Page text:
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Something Magic [Import]

Procol Harum Audio CD
3.0 out of 5 stars  See all reviews (2 customer reviews)
Price: CDN$ 48.95
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Product Description

Digitally remastered and expanded edition of the British band's 1977 album including three bonus tracks. Stylish packaging includes a 20-page booklet, rare photos and memorabilia plus extensive sleevenotes by Procol expert and respected author Patrick Humphries with contributions from band members. 11 tracks. Salvo. 2009.

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2 of 2 people found the following review helpful
3.0 out of 5 stars At Their Nadir June 29 2004
Format:Audio CD
I bought this years ago when it first came out on vinyl, hoping it would be an improvement over it's very uneven predecessor, Procol's Ninth. I was appalled at the musical stench that arose from the grooves of the album as it played. The Worm and the Tree was the worst; it was a sad swan song for the most intellectual song writing duo of the 60s/70s and for the band that gave voice to their creative vision. The words and music reeked of creative and spiritual exhaustion.
In the last couple of years, I have rediscovered my old love for the music of Procol Harum and have been building a CD library that includes many recordings that were not readily available in the days of the LP. Recently, I decided to give Something Magic another shot and so ordered this remastered reissue.
Repertoire Records has done a fine job presenting this recording in the most attractive light possible. Included with the CD is an informative and well-written booklet that gives the listener an idea as to why Procol Harum was on the rocks at this time.
Now that I have revisited the album and have listened with new ears, I find that it has risen in my esteem. Gary Brooker and Keith Reid were still a formidable songwriting team. Just read the lyrics of the first four songs and listen to the musical arrangements on them. They scream classic Procol Harum. Even The Mark of the Claw, the music for which was written by Mick Grabham, is Brookeresque in its sound.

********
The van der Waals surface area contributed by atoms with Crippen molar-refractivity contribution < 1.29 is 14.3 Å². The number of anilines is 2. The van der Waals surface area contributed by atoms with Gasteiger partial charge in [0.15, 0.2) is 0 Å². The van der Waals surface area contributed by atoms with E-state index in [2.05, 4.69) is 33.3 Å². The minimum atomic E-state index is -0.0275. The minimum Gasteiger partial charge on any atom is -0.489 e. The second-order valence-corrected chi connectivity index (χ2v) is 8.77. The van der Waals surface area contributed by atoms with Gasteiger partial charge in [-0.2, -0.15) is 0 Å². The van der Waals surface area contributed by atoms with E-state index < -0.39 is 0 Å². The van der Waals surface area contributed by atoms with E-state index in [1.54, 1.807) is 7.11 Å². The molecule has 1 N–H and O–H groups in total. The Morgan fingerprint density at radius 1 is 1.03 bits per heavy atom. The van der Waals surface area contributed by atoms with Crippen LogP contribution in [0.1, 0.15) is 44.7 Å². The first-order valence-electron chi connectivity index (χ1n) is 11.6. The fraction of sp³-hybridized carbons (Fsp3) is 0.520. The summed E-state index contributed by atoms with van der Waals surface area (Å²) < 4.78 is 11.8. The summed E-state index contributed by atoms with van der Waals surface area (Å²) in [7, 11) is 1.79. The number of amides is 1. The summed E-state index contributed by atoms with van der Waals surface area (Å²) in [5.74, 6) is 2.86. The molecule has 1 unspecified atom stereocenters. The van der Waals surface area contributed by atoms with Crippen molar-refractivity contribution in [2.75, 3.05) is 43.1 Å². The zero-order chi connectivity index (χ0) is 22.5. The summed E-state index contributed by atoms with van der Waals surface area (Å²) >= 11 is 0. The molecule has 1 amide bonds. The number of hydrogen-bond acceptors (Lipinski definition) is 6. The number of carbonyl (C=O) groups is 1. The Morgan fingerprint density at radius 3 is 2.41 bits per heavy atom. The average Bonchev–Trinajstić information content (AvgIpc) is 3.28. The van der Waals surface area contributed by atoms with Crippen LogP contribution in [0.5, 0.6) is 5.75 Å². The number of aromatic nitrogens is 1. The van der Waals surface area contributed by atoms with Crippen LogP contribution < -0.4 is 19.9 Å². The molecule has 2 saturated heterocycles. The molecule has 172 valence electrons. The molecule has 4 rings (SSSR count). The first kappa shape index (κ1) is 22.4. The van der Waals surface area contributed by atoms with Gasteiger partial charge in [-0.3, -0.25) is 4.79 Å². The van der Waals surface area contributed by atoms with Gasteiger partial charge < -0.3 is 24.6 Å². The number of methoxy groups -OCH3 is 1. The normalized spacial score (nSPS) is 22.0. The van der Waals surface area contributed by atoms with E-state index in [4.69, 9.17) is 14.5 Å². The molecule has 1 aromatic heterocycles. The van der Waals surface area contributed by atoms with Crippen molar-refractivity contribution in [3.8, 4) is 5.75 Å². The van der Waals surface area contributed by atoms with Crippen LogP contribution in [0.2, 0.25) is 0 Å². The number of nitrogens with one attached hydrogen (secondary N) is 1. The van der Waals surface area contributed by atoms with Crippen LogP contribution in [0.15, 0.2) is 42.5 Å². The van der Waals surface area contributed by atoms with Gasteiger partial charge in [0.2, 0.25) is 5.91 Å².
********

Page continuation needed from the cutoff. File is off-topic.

The Worm and the Tree remains problematic. The music, particularly in part one is often gorgeous and dreamy. The lyrics on the other hand, though they are meant to be allegorical, are often maudlin and jejune. As for the final two "bonus" cuts, they are OK, but rather disposable and not worthy of the Procol Harum I knew.
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1 of 1 people found the following review helpful
3.0 out of 5 stars A thankfully premature death April 28 2004
Format:Audio CD
This is, as others have said very well, not Procol Harum's best. Apparently the recording sessions were difficult as the producers and the band were not getting along. The decision to recite the words to Worm and the Tree was regrettable. Nevertheless, there is some fine music on this CD - particularly Mark of the Claw and the title cut.
Thankfully, this was not the end of Procol Harum. It took two steps for them to truly get Something Magic back - Prodigal Stranger was a little too slick - but good music nonethless. Well's on Fire is updated Procol Harum. If you are new to the band get everything - even Something Magic!
And they are on tour again in 2004! So far only European dates (Vienna and Budapest) but who knows, they cancelled some dates in the US last year and promised to be back in '04 to make them up!
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Amazon.com: 3.5 out of 5 stars  24 reviews
8 of 8 people found the following review helpful
4.0 out of 5 stars Harum Say Farewell (For 14 Years) April 28 2005
By Alan Caylow - Published on Amazon.com
Format:Audio CD